• If you have pets, remember to store food for them as well, either dry or canned. You don’t want to dilute your own food supply by trying to expand it to meet your pet’s needs, and switching their diet suddenly could have unattractive consequences.
  • In an emergency situation, you want to waste as little food as possible, so think about strategies such as sharing or re-using leftovers. And speaking of waste, have a plan for disposing of your food and food by-products. If you garden, for example, you may be composting already, but if not ask around to see if you have a neighbor who does.


This component seems pretty obvious: If you’re able to stay at home, whether that’s an apartment or a house, you have shelter pretty well covered, right?

Actually it’s not that simple. Because even if you do have a roof over your head, you’re still in a place susceptible to the elements, and a place that may experience failures like burst pipes, broken windows, or other emergencies. And if you’re in the midst of a crisis, whether it lasts three, seven, or thirty days, you may not have access to experts; you may not even have electricity. So you had better have the materials and the skills needed to keep your shelter in a livable condition.

Key issues to be ready for

  • Water issues – If your pipes freeze and burst, or you have unexpected damage for some other reason, you had better be able to remedy the situation quickly. Do you know where your inside and outside water shutoff valves are, and how to use them? Do you have essential plumbing tools like a pipe wrench and a snake?
  • Electrical issues – Electricity powers our modern lives, but it can be very dangerous, especially in a crisis situation. One of the smartest things you can do now is to make sure your fuse box is fully labeled, detailing which parts of your home are controlled by each switch. It would be helpful to have some basic tools on hand, like wire cutters and strippers, but do not attempt to make any repairs unless you’re absolutely sure the power is off and you have a basic level of competence working in this area. It may just be smart to leave the power off in certain parts of your home rather than injure yourself trying to fix a problem.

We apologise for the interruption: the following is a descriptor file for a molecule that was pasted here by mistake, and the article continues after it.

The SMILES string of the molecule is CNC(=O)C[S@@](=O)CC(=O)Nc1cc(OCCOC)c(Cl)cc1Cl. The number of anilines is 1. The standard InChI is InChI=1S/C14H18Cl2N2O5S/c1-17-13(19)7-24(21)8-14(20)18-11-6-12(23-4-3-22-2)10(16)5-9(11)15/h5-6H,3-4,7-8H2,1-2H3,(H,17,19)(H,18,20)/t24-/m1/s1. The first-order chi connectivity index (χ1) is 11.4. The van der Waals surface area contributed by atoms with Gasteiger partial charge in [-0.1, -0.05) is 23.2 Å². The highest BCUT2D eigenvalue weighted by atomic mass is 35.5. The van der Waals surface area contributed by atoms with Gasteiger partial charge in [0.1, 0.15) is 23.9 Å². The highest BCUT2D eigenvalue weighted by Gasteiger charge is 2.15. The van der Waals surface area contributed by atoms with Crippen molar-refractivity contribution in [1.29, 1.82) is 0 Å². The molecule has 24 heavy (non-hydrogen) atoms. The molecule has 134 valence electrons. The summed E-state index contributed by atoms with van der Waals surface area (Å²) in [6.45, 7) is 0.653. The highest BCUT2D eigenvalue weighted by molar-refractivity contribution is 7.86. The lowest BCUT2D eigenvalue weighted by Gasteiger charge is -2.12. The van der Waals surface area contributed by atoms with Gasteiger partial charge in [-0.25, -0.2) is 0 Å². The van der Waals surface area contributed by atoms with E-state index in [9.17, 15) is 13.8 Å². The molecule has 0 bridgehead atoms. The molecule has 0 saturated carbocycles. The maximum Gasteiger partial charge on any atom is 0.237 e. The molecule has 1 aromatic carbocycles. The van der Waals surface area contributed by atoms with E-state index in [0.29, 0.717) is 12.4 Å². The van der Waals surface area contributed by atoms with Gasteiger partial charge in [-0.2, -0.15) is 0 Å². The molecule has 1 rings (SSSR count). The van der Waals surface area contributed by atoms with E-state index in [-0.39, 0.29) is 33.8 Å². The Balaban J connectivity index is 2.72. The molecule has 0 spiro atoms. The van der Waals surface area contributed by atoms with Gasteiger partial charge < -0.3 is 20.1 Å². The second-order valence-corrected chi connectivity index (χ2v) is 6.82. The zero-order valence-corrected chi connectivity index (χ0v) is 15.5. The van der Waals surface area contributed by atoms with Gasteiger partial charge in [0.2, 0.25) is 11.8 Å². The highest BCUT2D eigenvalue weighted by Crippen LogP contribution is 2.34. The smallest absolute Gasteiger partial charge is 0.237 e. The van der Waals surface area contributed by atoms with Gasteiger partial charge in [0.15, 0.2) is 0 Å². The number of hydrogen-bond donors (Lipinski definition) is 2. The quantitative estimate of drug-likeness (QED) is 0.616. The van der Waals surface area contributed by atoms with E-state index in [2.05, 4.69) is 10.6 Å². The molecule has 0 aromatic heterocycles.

• Gas – Many homes use gas for heating, cooking, or appliances. If yours is one of them, you need to know where your gas shutoff valve is located and how to use it; you also need carbon monoxide detectors positioned throughout your house. Remember that CO is odorless and colorless; you may not know you have a gas problem until it’s too late unless you have a way to detect problems.
  • Fire – Do you have smoke detectors and fully-charged fire extinguishers in your kitchen and other areas of your home? Do you know how to use a fire extinguisher if needed?
  • Windows – In the event of a natural disaster, it’s very possible that you may end up with some broken windows. If you’re not able to call a repairman or get to the home improvement store, how will you deal with that? While it’s not elegant, it’s best to have some duct tape and plastic sheeting on hand; if you live in a hurricane zone, you may even want to stock plywood to secure them as needed. Finally, be sure to have good window coverings, such as curtains or blinds, to keep the sun out and maintain your privacy as needed.